Centre for Crisis Psychology
Follow-up study

Bereaved parents, siblings and close friends after the terror attack at Utøya, July 22nd, 2011

Physical and mental health reactions among family members beraved by the 2011 terror incident at Utøya Island in Norway. An 8-year follow-up study.

Main content

The sudden and unexpected death of a loved one in a terror incident is a devastating experience for the next-of-kin. While terror incidents are happening quite frequently around the world, we know surprisingly little about potential long-term health consequences for those who are bereaved. Additionally, knowledge of their need for professional help and healthcare utilization (including barriers to help-seeking) is scarce. This study will address some of these knowledge gaps in the bereavement field.

Objective/research questions
The aim of this study is to map physical and mental health reactions in bereaved parents, siblings and close friends 8 years after the 2011 terror incident at Utøya Island in Norway. Predictors of health problems are examined. We have also explored bereaved’s self-reported need for professional help and satisfaction with health care utililization in relation to other kinds of support (peer support and social support). The overall aim is to generate knowledge that health authorities can use when planning for future incidents.

Design and methods
This study is the fourth- wave of a longitudinal, prospective study of bereaved parents, siblings and close friends of those who were killed om Utøya Island in 2011. Earlier data collections have been collected at 18 months (Wave 1), 28 months (Wave 2) and 40 months (Wave 3). In Wave 4, 8 years after the incident, we have gathered survey data from 164 persons and conducted 22 semi-structured interviews with bereaved parents.

Time frame
The time frame of the study is 2018-2025 and will involve two doctoral students doing their PhD on the data. In addition, several other papers will be published and communicated both through peer-reviewed scientific papers and brief chronicles towards the general public.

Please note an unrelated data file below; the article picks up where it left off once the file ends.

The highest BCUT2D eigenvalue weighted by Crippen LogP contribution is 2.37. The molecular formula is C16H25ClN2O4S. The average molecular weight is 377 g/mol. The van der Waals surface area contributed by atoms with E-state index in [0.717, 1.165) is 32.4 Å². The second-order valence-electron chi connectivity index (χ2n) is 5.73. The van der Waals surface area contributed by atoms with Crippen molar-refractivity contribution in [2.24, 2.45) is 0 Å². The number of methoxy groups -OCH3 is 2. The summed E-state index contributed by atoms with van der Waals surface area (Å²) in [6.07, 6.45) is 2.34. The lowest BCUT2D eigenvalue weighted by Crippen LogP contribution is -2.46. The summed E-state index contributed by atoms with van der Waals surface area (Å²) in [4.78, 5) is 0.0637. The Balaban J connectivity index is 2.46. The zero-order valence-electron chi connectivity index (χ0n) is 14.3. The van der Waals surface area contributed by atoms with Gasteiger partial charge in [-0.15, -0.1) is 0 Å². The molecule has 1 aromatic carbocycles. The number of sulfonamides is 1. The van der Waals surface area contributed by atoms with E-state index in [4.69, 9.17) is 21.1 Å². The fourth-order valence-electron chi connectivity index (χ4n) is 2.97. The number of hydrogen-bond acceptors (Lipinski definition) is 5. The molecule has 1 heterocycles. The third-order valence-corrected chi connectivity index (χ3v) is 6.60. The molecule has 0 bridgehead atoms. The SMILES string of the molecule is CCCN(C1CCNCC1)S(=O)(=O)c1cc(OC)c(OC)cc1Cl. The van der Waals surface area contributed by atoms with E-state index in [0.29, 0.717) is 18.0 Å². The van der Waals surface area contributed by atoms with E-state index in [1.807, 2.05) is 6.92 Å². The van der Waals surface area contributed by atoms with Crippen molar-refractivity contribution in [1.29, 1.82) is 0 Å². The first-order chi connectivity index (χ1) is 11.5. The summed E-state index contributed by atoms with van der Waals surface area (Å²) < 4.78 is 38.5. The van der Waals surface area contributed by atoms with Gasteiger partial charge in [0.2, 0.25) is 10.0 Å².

Scientific Papers

  • Anita Fjærestad, Pål Kristensen, Atle Dyregrov & Signe Hjelen Stige (2023) Grief trajectories among bereaved parents after the 2011 Utøya terror attack: A qualitative analysis, Death Studies, 47:7, 847-860, DOI: 10.1080/07481187.2022.2135045
  • Erik-Edwin Leonard Nordström, Jens C.  Thimm, Riittakerttu Kaltiala & Pål Kristensen (2022). Prolonged grief, post-traumatic stress, and functional impairment in parents and siblings 8 years after the 2011 Utøya terror attack, European Journal of Psychotraumatology, 13:2, DOI: 10.1080/20008066.2022.2152930
  • Nordström, E. E. L., Kaltiala, R., Kristensen, P., & Thimm, J. C. (2024). Somatic symptoms and insomnia among bereaved parents and siblings eight years after the Utøya terror attack. European journal of Psychotraumatology, 15(1), 2300585.
  • Iren Johnsen, Julia Sande Mikkelsen, Aurora Aarhus Opheim & Rolf Gjestad (2023) To lose a friend: the relationship between professional help and grief among close bereaved friends after the terror attack, 22 July 2011, European Journal of Psychotraumatology, 14:2, DOI: 10.1080/20008066.2023.2264118